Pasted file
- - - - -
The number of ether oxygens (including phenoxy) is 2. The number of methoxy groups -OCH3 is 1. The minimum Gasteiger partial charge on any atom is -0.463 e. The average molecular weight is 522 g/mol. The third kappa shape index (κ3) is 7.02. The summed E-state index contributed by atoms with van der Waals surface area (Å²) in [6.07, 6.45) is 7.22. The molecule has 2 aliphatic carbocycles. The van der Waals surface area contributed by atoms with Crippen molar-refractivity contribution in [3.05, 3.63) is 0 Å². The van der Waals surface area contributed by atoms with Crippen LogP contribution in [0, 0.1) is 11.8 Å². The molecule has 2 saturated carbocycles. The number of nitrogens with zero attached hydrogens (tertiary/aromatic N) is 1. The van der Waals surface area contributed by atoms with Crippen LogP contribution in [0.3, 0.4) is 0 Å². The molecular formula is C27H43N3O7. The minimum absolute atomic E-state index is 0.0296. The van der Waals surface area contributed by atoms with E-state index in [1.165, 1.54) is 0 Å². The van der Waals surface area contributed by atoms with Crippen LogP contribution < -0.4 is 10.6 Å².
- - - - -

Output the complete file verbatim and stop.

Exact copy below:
The number of ether oxygens (including phenoxy) is 2. The number of methoxy groups -OCH3 is 1. The minimum Gasteiger partial charge on any atom is -0.463 e. The average molecular weight is 522 g/mol. The third kappa shape index (κ3) is 7.02. The summed E-state index contributed by atoms with van der Waals surface area (Å²) in [6.07, 6.45) is 7.22. The molecule has 2 aliphatic carbocycles. The van der Waals surface area contributed by atoms with Crippen molar-refractivity contribution in [3.05, 3.63) is 0 Å². The van der Waals surface area contributed by atoms with Crippen LogP contribution in [0, 0.1) is 11.8 Å². The molecule has 2 saturated carbocycles. The number of nitrogens with zero attached hydrogens (tertiary/aromatic N) is 1. The van der Waals surface area contributed by atoms with Crippen LogP contribution in [0.3, 0.4) is 0 Å². The molecular formula is C27H43N3O7. The minimum absolute atomic E-state index is 0.0296. The van der Waals surface area contributed by atoms with E-state index in [1.165, 1.54) is 0 Å². The van der Waals surface area contributed by atoms with Crippen LogP contribution < -0.4 is 10.6 Å².